Unanchored Mothers and Cup Cakes

by Regis Boff

An unanchored mother is sure footed when baking for her kids.
She needs no other moorings when she wields her Crisco pans and while her oven is heating those little buns of crumbly love, as she kneads them into the crinkly colored tissue.
She daydreams of icing slapped mouths, puckered into pint-sized hearts, kissing her cheeks.
They need nothing more now than sitting neatly at the unanchored mother’s dinner table eating cupcakes.
And the arrangement is perfect but for the hole at the end of this table where her anchor once sat.
The kids gobble too fast, and they love to talk, but not about the part that is empty.
They talk to each other mostly, while she listens and understands that what they say must be remembered by her alone.
Never to be recalled later and shared in a quiet bed with that Cyclops eye of long marriage.
And they eat so quickly, then they beg to go play and off they go.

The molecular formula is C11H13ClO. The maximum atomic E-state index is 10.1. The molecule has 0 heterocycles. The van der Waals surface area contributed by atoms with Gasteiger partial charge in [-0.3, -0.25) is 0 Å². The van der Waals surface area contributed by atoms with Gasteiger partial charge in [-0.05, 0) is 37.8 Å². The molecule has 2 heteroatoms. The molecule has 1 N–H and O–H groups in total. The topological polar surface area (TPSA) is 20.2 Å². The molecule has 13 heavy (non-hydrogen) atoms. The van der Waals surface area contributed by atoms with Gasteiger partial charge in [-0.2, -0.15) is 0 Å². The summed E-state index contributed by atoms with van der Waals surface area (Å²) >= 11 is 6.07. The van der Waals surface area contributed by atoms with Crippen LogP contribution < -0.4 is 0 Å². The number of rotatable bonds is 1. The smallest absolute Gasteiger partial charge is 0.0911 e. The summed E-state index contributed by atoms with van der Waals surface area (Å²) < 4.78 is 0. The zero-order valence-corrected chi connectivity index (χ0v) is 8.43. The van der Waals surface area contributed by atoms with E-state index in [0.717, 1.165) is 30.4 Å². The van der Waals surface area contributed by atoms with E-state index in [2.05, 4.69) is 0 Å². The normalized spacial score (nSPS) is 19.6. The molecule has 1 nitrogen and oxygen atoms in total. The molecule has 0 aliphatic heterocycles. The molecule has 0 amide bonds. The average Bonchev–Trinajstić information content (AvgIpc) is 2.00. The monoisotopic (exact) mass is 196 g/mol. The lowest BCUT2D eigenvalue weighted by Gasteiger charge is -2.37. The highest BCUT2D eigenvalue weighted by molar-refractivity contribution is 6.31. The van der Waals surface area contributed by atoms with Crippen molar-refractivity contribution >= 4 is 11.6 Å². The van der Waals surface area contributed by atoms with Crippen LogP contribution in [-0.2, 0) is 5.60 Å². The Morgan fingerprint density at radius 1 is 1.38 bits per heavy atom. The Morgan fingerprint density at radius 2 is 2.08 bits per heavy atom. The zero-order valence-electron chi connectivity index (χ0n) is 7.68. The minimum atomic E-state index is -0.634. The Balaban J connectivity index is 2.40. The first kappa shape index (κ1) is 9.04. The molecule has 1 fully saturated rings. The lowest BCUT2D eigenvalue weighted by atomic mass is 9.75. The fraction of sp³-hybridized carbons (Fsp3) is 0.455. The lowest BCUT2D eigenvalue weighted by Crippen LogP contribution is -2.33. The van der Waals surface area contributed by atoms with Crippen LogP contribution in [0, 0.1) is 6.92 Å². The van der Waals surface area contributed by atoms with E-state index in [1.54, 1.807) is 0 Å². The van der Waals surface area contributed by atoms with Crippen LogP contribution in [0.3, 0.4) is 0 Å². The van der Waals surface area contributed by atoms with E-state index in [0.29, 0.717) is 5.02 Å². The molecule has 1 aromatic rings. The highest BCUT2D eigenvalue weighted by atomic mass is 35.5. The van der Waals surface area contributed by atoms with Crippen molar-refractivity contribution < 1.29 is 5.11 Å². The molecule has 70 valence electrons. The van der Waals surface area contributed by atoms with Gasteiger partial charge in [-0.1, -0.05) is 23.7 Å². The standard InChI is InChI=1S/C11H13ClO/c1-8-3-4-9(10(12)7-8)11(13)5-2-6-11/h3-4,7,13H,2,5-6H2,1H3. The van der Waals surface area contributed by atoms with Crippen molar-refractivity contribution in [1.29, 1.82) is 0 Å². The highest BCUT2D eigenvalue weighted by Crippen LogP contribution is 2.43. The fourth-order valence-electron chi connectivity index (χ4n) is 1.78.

The unanchored mother sits at the unbalanced table, with the half-wolfed tray of cupcakes, recalling how he would always try to avoid eating them with her.
She doesn’t remember things dependably now, as the days run over one another, and that’s nobody’s fault.
The cupcakes are still fun, and the kids had a good time, which is her point.
Certainly, there is nothing to blame. One can’t accuse the rolling ball of yarn that unspools just out of your reach.
The unmoored mother spins in her sea of empty plates and crumbs and meals that wait to be made and served
to the kids who will hurry through her suppertimes while marking, with every mouthful, the slow departure that is their growing up.
The unanchored mother, rocking in her lonely and noiseless sea, reaches for another cupcake and for the time that is left to her.